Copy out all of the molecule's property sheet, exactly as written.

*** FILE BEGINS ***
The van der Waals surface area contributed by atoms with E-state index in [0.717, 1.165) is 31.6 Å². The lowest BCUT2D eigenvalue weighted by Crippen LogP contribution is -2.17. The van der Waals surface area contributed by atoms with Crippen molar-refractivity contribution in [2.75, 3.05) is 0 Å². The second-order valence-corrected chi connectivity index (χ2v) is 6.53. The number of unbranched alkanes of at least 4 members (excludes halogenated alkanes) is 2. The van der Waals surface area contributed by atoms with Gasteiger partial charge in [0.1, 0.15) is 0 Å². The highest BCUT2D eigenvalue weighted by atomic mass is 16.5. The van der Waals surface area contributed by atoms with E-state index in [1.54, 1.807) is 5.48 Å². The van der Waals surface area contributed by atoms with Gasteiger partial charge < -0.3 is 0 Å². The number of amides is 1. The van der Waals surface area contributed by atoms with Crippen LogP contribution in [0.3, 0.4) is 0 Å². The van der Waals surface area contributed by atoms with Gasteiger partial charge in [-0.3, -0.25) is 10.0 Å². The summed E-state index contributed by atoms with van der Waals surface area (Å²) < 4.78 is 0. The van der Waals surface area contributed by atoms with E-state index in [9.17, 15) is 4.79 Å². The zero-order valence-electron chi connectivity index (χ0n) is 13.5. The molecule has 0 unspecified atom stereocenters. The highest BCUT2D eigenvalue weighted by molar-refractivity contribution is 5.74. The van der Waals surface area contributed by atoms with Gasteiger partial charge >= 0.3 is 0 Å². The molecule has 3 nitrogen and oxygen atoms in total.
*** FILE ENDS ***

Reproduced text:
The van der Waals surface area contributed by atoms with E-state index in [0.717, 1.165) is 31.6 Å². The lowest BCUT2D eigenvalue weighted by Crippen LogP contribution is -2.17. The van der Waals surface area contributed by atoms with Crippen molar-refractivity contribution in [2.75, 3.05) is 0 Å². The second-order valence-corrected chi connectivity index (χ2v) is 6.53. The number of unbranched alkanes of at least 4 members (excludes halogenated alkanes) is 2. The van der Waals surface area contributed by atoms with Gasteiger partial charge in [0.1, 0.15) is 0 Å². The highest BCUT2D eigenvalue weighted by atomic mass is 16.5. The van der Waals surface area contributed by atoms with E-state index in [1.54, 1.807) is 5.48 Å². The van der Waals surface area contributed by atoms with Gasteiger partial charge < -0.3 is 0 Å². The number of amides is 1. The van der Waals surface area contributed by atoms with Crippen LogP contribution in [0.3, 0.4) is 0 Å². The van der Waals surface area contributed by atoms with Gasteiger partial charge in [-0.3, -0.25) is 10.0 Å². The summed E-state index contributed by atoms with van der Waals surface area (Å²) < 4.78 is 0. The van der Waals surface area contributed by atoms with E-state index in [9.17, 15) is 4.79 Å². The zero-order valence-electron chi connectivity index (χ0n) is 13.5. The molecule has 0 unspecified atom stereocenters. The highest BCUT2D eigenvalue weighted by molar-refractivity contribution is 5.74. The van der Waals surface area contributed by atoms with Gasteiger partial charge >= 0.3 is 0 Å². The molecule has 3 nitrogen and oxygen atoms in total.